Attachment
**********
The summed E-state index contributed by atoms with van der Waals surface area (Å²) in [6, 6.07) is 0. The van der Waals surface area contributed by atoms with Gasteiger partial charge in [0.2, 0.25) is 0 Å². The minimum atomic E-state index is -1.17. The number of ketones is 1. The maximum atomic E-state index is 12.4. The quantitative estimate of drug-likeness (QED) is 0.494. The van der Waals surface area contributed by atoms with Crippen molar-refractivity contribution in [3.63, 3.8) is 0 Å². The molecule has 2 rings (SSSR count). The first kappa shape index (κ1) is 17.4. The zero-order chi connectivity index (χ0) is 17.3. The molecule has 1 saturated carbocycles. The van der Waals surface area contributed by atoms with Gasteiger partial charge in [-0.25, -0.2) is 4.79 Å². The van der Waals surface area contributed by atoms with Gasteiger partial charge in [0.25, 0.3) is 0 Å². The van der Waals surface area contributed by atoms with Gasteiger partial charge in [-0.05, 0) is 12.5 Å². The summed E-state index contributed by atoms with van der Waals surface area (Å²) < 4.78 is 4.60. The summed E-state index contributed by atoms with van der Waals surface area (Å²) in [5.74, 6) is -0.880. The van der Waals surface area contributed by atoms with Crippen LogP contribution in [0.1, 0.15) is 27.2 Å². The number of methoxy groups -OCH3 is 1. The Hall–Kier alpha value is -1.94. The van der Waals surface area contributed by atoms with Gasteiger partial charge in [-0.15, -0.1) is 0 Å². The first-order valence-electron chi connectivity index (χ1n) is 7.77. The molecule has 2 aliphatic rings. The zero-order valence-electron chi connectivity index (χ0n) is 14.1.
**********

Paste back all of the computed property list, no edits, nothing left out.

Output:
The summed E-state index contributed by atoms with van der Waals surface area (Å²) in [6, 6.07) is 0. The van der Waals surface area contributed by atoms with Gasteiger partial charge in [0.2, 0.25) is 0 Å². The minimum atomic E-state index is -1.17. The number of ketones is 1. The maximum atomic E-state index is 12.4. The quantitative estimate of drug-likeness (QED) is 0.494. The van der Waals surface area contributed by atoms with Crippen molar-refractivity contribution in [3.63, 3.8) is 0 Å². The molecule has 2 rings (SSSR count). The first kappa shape index (κ1) is 17.4. The zero-order chi connectivity index (χ0) is 17.3. The molecule has 1 saturated carbocycles. The van der Waals surface area contributed by atoms with Gasteiger partial charge in [-0.25, -0.2) is 4.79 Å². The van der Waals surface area contributed by atoms with Gasteiger partial charge in [0.25, 0.3) is 0 Å². The van der Waals surface area contributed by atoms with Gasteiger partial charge in [-0.05, 0) is 12.5 Å². The summed E-state index contributed by atoms with van der Waals surface area (Å²) < 4.78 is 4.60. The summed E-state index contributed by atoms with van der Waals surface area (Å²) in [5.74, 6) is -0.880. The van der Waals surface area contributed by atoms with Crippen LogP contribution in [0.1, 0.15) is 27.2 Å². The number of methoxy groups -OCH3 is 1. The Hall–Kier alpha value is -1.94. The van der Waals surface area contributed by atoms with Gasteiger partial charge in [-0.15, -0.1) is 0 Å². The first-order valence-electron chi connectivity index (χ1n) is 7.77. The molecule has 2 aliphatic rings. The zero-order valence-electron chi connectivity index (χ0n) is 14.1.